<l rend="i8" n="3786">ONEIZA.</l>
                  <lg xml:id="B7_lg447">
                     <l rend="i0" n="3787">Thalaba! Thalaba!</l>
                  <lg xml:id="B7_lg448">
                     <l rend="i2" n="3788">With song, with music, and with dance</l>
                     <l rend="i4" n="3789">The bridal pomp proceeds.</l>
                     <l rend="i4" n="3790">Following on the veiled Bride</l>
                     <l rend="i4" n="3791">Fifty female slaves attend</l>
                     <l rend="i4" n="3792">In costly robes that gleam</l>
                     <l rend="i4" n="3793">With interwoven gold,</l>
                     <l rend="i4" n="3794">And sparkle far with gems.</l>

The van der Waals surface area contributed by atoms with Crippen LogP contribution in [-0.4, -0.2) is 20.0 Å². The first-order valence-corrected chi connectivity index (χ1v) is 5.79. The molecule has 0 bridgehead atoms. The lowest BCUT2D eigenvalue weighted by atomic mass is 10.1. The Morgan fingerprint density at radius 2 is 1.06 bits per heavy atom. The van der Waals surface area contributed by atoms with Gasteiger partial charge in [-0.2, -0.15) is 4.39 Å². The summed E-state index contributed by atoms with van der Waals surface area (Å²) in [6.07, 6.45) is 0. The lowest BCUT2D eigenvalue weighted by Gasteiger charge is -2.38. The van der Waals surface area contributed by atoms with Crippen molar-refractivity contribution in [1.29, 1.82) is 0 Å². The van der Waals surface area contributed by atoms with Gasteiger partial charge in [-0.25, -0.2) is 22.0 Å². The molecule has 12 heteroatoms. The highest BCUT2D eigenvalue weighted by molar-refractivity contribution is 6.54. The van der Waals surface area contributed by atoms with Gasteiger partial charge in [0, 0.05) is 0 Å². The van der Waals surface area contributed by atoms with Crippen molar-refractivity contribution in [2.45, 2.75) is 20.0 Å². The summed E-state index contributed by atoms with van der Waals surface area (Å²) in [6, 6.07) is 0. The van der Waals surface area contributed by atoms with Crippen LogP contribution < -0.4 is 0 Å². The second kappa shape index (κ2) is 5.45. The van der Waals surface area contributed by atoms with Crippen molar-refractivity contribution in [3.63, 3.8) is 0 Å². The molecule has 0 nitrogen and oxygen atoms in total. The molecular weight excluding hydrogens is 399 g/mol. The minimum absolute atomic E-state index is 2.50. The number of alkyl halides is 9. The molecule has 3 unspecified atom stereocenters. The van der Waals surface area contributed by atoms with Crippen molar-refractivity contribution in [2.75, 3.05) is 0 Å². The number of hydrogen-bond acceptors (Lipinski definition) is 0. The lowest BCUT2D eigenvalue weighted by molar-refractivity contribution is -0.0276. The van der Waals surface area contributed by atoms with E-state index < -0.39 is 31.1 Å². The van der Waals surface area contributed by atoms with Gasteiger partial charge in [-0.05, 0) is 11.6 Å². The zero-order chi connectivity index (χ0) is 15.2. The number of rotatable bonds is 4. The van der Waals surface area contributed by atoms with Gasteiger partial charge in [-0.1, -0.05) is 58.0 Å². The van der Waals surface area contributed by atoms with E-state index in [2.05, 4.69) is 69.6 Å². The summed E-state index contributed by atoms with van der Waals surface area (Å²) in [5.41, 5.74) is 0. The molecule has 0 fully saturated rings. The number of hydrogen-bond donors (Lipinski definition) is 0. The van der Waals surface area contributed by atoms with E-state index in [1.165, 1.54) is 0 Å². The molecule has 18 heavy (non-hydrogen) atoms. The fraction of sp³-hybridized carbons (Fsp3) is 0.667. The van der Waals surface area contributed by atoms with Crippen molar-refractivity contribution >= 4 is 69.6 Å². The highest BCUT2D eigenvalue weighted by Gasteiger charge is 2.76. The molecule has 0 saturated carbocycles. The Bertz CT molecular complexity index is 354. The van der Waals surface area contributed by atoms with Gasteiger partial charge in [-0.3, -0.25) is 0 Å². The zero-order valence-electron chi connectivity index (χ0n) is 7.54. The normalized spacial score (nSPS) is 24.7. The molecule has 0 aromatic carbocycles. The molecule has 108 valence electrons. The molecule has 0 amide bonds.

<l rend="i2" n="3795">An hundred slaves behind them bear</l>
                     <l rend="i2" n="3796">Vessels of silver and vessels of gold</l>
                     <l rend="i2" n="3797">And many a gorgeous garment gay</l>
                     <l rend="i2" n="3798">The presents that the Sultan gave.</l>
                     <l rend="i2" n="3799">On either hand the pages go</l>
                     <l rend="i2" n="3800">With torches flaring thro' the gloom,</l>
                     <l rend="i2" n="3801">And trump and timbrel merriment</l>
                     <l rend="i4" n="3802">Accompanies their way;</l>
                     <l rend="i2" n="3803">And multitudes with loud acclaim</l>
                     <l rend="i4" n="3804">Shout blessings on the Bride.</l>
                     <l rend="i2" n="3805">And now they reach the palace pile,</l>
                     <l rend="i2" n="3806">The palace home of Thalaba,</l>